Pregnant women in custody are a vulnerable group with specialized health care needs. Yet, there are gaps in the treatment and care policies used by U.S. Immigration and Customs Enforcement, the U.S. Marshals Service, and the Bureau of Prisons that could potentially expose these women to health risks.
In today’s WatchBlog post, we look at our new report on issues related to pregnant women in custody.
How many pregnant women are in custody?
That answer depends on the federal agency and the type of federal action involved. For example, from 2016 through 2018, U.S. Immigration and Customs Enforcement (ICE), detained pregnant women more than 4,600 times as part of immigration enforcement activities. A majority (68%) of these detentions were for 1 week or less, while 10% were for more than 30 days.
With respect to criminal justice agencies, we found that there were at least 1,220 pregnant women in Marshals Service custody and 524 pregnant women in the Bureau of Prisons’ custody from 2017 to 2019. The figure below provides additional information on the age, race, and length of time in custody for pregnant women in the Marshals Service’s and Bureau of Prisons’ custody during this time.
Federal agency policies on the treatment and care of pregnant women
In a May 2020 report, we found that ICE has policies and detention standards that address a variety of matters regarding the care of pregnant women, such as pregnancy testing requirements. However, we also found that some facilities did not address all of these pregnancy-related topics through their policies and standards, such as guidance on required and recommended vaccines for pregnant women and HIV care. At the time of our reporting, ICE told us they have plans to update its policies and detention standards and these updates will address many of the gaps we identified.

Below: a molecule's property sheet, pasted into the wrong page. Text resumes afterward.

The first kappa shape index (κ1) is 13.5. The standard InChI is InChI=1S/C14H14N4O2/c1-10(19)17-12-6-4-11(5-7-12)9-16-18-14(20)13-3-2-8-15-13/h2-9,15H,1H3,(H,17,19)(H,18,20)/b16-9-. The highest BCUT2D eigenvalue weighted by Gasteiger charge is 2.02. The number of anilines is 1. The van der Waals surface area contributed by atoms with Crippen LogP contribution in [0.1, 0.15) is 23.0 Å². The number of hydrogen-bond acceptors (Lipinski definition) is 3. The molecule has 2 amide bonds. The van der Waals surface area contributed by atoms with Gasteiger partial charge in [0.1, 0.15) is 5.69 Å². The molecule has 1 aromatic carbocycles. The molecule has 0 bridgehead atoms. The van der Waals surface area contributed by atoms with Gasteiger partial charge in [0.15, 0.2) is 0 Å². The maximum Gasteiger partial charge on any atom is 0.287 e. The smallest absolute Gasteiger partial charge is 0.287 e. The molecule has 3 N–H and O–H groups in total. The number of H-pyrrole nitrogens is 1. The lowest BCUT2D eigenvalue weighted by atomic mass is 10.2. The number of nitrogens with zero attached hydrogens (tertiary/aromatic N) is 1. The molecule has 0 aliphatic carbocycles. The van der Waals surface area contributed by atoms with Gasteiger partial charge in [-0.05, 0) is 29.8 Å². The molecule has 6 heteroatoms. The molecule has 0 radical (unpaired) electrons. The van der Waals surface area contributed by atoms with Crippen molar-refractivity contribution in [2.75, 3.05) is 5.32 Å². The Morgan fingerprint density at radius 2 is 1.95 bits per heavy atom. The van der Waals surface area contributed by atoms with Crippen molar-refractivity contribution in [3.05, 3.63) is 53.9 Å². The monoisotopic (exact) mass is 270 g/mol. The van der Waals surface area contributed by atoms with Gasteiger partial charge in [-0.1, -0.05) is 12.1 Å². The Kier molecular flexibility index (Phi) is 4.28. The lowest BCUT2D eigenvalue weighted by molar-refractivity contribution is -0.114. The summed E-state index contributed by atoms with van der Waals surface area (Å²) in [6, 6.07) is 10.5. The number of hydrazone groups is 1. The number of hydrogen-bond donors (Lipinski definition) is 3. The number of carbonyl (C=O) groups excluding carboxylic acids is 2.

This month, we found that policies at the Marshals Service were not aligned with national guidance in 13 of 16 treatment and care categories, such as providing mental health services and special accommodations, like lower bunk assignments or special clothing. Meanwhile, Bureau of Prison policies were not aligned with national guidance in 8 of 16 categories, such as nutrition modifications for pregnant and postpartum women’s diets. We made recommendations for both agencies to more closely align their policies with national guidelines. Both agencies agreed with our recommendations.
To learn more about our work focusing on pregnant women in custody, check out our May 2020 report on ICE detention centers and our February report on the Marshals Service and the Bureau of Prisons, or listen to our new podcast with GAO’s Gretta Goodwin on pregnant women in custody.